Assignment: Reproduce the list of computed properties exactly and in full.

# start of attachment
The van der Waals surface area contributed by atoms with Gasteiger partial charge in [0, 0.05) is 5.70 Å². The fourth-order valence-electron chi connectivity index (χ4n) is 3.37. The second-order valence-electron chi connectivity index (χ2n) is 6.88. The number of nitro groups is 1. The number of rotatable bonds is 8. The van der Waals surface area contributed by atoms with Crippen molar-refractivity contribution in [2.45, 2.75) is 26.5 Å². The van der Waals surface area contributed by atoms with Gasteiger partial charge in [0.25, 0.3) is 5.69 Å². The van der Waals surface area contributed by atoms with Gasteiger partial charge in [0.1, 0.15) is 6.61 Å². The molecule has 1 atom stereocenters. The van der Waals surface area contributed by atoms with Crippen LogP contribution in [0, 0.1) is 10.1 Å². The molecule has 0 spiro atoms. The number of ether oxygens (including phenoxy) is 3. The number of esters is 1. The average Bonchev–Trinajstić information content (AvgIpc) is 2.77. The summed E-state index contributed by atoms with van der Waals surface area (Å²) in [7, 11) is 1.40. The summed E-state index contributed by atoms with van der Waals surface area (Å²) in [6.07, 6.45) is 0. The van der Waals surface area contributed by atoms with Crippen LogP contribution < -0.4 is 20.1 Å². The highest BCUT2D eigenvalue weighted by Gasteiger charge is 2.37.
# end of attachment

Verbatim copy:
The van der Waals surface area contributed by atoms with Gasteiger partial charge in [0, 0.05) is 5.70 Å². The fourth-order valence-electron chi connectivity index (χ4n) is 3.37. The second-order valence-electron chi connectivity index (χ2n) is 6.88. The number of nitro groups is 1. The number of rotatable bonds is 8. The van der Waals surface area contributed by atoms with Crippen molar-refractivity contribution in [2.45, 2.75) is 26.5 Å². The van der Waals surface area contributed by atoms with Gasteiger partial charge in [0.25, 0.3) is 5.69 Å². The van der Waals surface area contributed by atoms with Gasteiger partial charge in [0.1, 0.15) is 6.61 Å². The molecule has 1 atom stereocenters. The van der Waals surface area contributed by atoms with Crippen LogP contribution in [0, 0.1) is 10.1 Å². The molecule has 0 spiro atoms. The number of ether oxygens (including phenoxy) is 3. The number of esters is 1. The average Bonchev–Trinajstić information content (AvgIpc) is 2.77. The summed E-state index contributed by atoms with van der Waals surface area (Å²) in [7, 11) is 1.40. The summed E-state index contributed by atoms with van der Waals surface area (Å²) in [6.07, 6.45) is 0. The van der Waals surface area contributed by atoms with Crippen LogP contribution < -0.4 is 20.1 Å². The highest BCUT2D eigenvalue weighted by Gasteiger charge is 2.37.